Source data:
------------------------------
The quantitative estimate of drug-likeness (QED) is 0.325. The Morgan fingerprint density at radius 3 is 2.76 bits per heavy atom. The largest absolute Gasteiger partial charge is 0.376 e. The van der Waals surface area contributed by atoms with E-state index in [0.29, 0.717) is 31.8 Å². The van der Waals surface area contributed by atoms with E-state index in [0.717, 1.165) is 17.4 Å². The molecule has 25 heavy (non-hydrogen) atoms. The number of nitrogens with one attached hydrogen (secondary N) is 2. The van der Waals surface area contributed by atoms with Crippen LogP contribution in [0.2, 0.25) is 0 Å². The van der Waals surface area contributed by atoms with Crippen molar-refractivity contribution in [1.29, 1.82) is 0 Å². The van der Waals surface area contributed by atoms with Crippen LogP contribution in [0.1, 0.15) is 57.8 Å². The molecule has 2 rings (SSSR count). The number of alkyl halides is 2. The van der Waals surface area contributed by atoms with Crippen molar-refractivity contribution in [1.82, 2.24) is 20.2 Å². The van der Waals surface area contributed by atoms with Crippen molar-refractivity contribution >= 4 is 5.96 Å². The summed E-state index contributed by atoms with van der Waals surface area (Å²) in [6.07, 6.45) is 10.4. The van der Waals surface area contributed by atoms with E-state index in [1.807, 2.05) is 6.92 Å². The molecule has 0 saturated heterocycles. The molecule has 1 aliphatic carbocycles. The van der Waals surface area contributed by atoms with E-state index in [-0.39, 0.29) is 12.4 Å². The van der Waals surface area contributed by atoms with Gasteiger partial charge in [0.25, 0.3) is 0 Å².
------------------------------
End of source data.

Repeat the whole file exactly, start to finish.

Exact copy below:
The quantitative estimate of drug-likeness (QED) is 0.325. The Morgan fingerprint density at radius 3 is 2.76 bits per heavy atom. The largest absolute Gasteiger partial charge is 0.376 e. The van der Waals surface area contributed by atoms with E-state index in [0.29, 0.717) is 31.8 Å². The van der Waals surface area contributed by atoms with E-state index in [0.717, 1.165) is 17.4 Å². The molecule has 25 heavy (non-hydrogen) atoms. The number of nitrogens with one attached hydrogen (secondary N) is 2. The van der Waals surface area contributed by atoms with Crippen LogP contribution in [0.2, 0.25) is 0 Å². The van der Waals surface area contributed by atoms with Crippen molar-refractivity contribution in [1.29, 1.82) is 0 Å². The van der Waals surface area contributed by atoms with Crippen LogP contribution in [0.1, 0.15) is 57.8 Å². The molecule has 2 rings (SSSR count). The number of alkyl halides is 2. The van der Waals surface area contributed by atoms with Crippen molar-refractivity contribution in [1.82, 2.24) is 20.2 Å². The van der Waals surface area contributed by atoms with Crippen molar-refractivity contribution >= 4 is 5.96 Å². The summed E-state index contributed by atoms with van der Waals surface area (Å²) in [6.07, 6.45) is 10.4. The van der Waals surface area contributed by atoms with E-state index in [1.807, 2.05) is 6.92 Å². The molecule has 0 saturated heterocycles. The molecule has 1 aliphatic carbocycles. The van der Waals surface area contributed by atoms with E-state index in [-0.39, 0.29) is 12.4 Å². The van der Waals surface area contributed by atoms with Gasteiger partial charge in [0.25, 0.3) is 0 Å².